Texas.  Even though we are retired military, we’ve not forgotten where we came from.  We still feel compelled to continue our duties of patriotism, honor and extending
appreciation to our new(est) generations who now stand on that wall of freedom who protect our
Nation. 

Since Liberty was moored at Lackland AFB FamCamp,
we learned when the Air Force ‘boot camp’ graduations were and promised ourselves to attend one before leaving San Antonio.  The graduation ceremony was within walking distance from the FamCamp so that made it even better.  
The event was/is held outdoors at the War Birds
Park and Parade Grounds which in itself, has an amazing display of Air Force “War Bird” aircraft that helped our Country defense 
(future blog post…stay tuned!).

If you’ve never attended a military event, we encourage you to go; whether it’s a graduation, deployment ceremony
or homecoming…GO!  In our opinion, there is no greater display of patriotism than
honoring those who give their selfless
service to our great Country.  Afterall, if it weren’t for them, our Country wouldn’t be.  

At such events, you’ll be seated amongst other military Servicemembers, military spouses, children, mothers and fathers, sisters and brothers and
extended families of our Heroes.  We give
as much respect to them as we do to our military men and women because, through our own experiences, their dedication, devotion to duty and success is much owed by the support from back home.  

The Families:

The Friday I went, I walked over with my DSLR camera and sat on the top bleacher seat between two families; “Luis’s Family” (from Southern California) and “Austin’s
Family” (from Wyoming).  It was a coincidence that both of these new Airmen were flag bearers for two state flags which made it easy for me to look for Luis and Austin.  As I sat with the families, I WANTED to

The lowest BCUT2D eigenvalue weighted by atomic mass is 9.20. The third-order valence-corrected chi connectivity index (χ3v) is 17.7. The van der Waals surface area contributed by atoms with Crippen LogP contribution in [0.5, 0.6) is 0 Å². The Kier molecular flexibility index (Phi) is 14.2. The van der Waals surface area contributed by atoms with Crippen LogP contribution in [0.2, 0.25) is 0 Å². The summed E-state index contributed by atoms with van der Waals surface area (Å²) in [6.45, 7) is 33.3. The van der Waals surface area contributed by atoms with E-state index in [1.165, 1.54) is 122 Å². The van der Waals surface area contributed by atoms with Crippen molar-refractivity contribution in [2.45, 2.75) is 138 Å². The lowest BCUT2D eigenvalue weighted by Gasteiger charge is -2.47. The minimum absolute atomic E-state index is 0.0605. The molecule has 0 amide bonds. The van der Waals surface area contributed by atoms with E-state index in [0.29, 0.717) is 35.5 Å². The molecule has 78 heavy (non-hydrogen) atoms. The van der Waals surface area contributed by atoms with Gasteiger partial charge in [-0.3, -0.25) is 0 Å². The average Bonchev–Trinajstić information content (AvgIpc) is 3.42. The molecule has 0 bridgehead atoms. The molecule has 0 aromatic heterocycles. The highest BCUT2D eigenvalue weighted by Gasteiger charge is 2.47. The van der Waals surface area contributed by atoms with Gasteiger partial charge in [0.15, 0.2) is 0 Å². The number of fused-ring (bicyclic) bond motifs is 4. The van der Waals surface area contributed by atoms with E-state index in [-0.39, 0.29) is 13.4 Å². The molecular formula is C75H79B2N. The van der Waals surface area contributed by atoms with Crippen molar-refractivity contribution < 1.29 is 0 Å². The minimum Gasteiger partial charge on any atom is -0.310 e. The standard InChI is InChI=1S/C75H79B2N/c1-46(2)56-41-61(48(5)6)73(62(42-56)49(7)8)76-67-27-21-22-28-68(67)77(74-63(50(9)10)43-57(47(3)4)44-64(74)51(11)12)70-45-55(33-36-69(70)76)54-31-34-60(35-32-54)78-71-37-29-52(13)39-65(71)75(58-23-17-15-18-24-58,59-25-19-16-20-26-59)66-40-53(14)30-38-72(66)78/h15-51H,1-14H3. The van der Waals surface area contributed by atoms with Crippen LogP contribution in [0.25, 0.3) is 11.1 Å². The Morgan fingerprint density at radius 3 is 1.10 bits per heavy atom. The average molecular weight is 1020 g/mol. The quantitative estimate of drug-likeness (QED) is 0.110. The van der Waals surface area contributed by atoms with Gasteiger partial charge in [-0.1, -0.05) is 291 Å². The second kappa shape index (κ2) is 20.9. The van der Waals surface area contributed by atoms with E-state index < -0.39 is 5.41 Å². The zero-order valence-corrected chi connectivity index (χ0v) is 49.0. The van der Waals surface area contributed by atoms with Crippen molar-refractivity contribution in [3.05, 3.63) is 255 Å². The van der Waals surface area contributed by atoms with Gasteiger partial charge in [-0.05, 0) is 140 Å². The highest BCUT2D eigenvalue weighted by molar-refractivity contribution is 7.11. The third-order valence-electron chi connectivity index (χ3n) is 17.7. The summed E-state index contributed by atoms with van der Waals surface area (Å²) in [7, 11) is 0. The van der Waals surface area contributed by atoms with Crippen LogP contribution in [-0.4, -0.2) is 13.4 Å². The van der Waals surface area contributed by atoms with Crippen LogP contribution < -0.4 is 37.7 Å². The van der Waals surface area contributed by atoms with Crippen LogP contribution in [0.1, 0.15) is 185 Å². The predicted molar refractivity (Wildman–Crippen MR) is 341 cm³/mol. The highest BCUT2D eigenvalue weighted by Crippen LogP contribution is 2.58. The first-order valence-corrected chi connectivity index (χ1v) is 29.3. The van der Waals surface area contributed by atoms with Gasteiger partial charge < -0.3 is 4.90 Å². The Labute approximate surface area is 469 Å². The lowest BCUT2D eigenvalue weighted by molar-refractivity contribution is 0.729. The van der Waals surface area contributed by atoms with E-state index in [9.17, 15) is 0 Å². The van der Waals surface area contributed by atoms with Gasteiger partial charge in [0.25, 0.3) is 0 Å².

learn a little about them prior to the ceremony beginning.  I shared with them that I was in their same shoes 14 years ago when our own son graduated from his Army Basic Combat Training at
Fort Knox and I appreciated how special this was as a mother and as a military Veteran.  Luis’s mother told me that Luis was her 4th
child to enlist…WOW!  FOUR children who are serving our Country at the same time in the same service! 

Alex in the center of the photo
poised and proud of her Airman
I also chatted with Austin’s mother and his young bride,
Alex.  As I watched Alex took me back to my
young military wife days of excitement and pride.  I promised them that I would take lots of
photos of the ceremony so they could  enjoy it instead of snapping
photos.  Theyve given me permission to 
share some of them.  

We were amongst 700+ other families of many different backgrounds who came to see their Airman muster on the field, “Pass in Review” marching the
field and Airmen’s Enlisted Heroes Walk to reaffirm their Oath of Enlistment.

The Ceremony:

Posting the Colors
Marching in the National Ensigns and State Flags
Alex and Luis are in there somewhere

The Band led the parade

One of the companies passing in review

One of the MANY companies passing in review

Look for Alex with the Wyoming flag and Luis with the Arizona flag!
The March:

The field was huge; larger than a football field that’s parametered by a paved sidewalk with the War Birds historical aircraft positioned around the parade field.  

Where the first set of bleachers were located, their ‘march’ begins on the Enlisted Heroes Memorial; a symbolic 32’ x 32’ walk that is comprised of 1024 inlaid tan bricks.  To date, approximately 175 of those bricks are etched with the Heroes names at the beginning of the bomb run with their rank, decoration and war participated.  These heroes earned the Medal of Honor, Air Force Cross or Silver Star.  You could feel their story as you read each Hero’s name.